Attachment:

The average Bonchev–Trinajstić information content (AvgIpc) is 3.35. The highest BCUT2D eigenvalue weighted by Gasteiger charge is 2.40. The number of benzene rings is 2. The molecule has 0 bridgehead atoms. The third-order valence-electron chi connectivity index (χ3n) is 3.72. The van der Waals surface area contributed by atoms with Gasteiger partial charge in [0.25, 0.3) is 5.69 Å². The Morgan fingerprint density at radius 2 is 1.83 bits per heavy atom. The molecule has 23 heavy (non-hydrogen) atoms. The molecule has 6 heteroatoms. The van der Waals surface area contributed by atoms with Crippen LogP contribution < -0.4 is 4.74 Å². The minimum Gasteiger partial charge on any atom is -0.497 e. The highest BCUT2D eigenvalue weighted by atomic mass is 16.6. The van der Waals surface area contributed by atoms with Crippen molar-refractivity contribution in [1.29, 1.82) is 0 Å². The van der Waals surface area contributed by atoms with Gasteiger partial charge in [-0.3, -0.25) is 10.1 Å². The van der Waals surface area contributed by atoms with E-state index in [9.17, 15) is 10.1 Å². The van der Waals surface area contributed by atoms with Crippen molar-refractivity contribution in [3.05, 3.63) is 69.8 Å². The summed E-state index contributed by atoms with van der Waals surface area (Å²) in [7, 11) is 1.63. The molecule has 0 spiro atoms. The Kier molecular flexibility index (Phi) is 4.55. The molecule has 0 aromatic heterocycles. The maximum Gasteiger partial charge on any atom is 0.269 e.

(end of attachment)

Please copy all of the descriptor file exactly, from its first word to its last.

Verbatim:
The average Bonchev–Trinajstić information content (AvgIpc) is 3.35. The highest BCUT2D eigenvalue weighted by Gasteiger charge is 2.40. The number of benzene rings is 2. The molecule has 0 bridgehead atoms. The third-order valence-electron chi connectivity index (χ3n) is 3.72. The van der Waals surface area contributed by atoms with Gasteiger partial charge in [0.25, 0.3) is 5.69 Å². The Morgan fingerprint density at radius 2 is 1.83 bits per heavy atom. The molecule has 23 heavy (non-hydrogen) atoms. The molecule has 6 heteroatoms. The van der Waals surface area contributed by atoms with Crippen LogP contribution < -0.4 is 4.74 Å². The minimum Gasteiger partial charge on any atom is -0.497 e. The highest BCUT2D eigenvalue weighted by atomic mass is 16.6. The van der Waals surface area contributed by atoms with Crippen molar-refractivity contribution in [1.29, 1.82) is 0 Å². The van der Waals surface area contributed by atoms with Gasteiger partial charge in [-0.3, -0.25) is 10.1 Å². The van der Waals surface area contributed by atoms with E-state index in [9.17, 15) is 10.1 Å². The van der Waals surface area contributed by atoms with Crippen molar-refractivity contribution in [3.05, 3.63) is 69.8 Å². The summed E-state index contributed by atoms with van der Waals surface area (Å²) in [7, 11) is 1.63. The molecule has 0 spiro atoms. The Kier molecular flexibility index (Phi) is 4.55. The molecule has 0 aromatic heterocycles. The maximum Gasteiger partial charge on any atom is 0.269 e.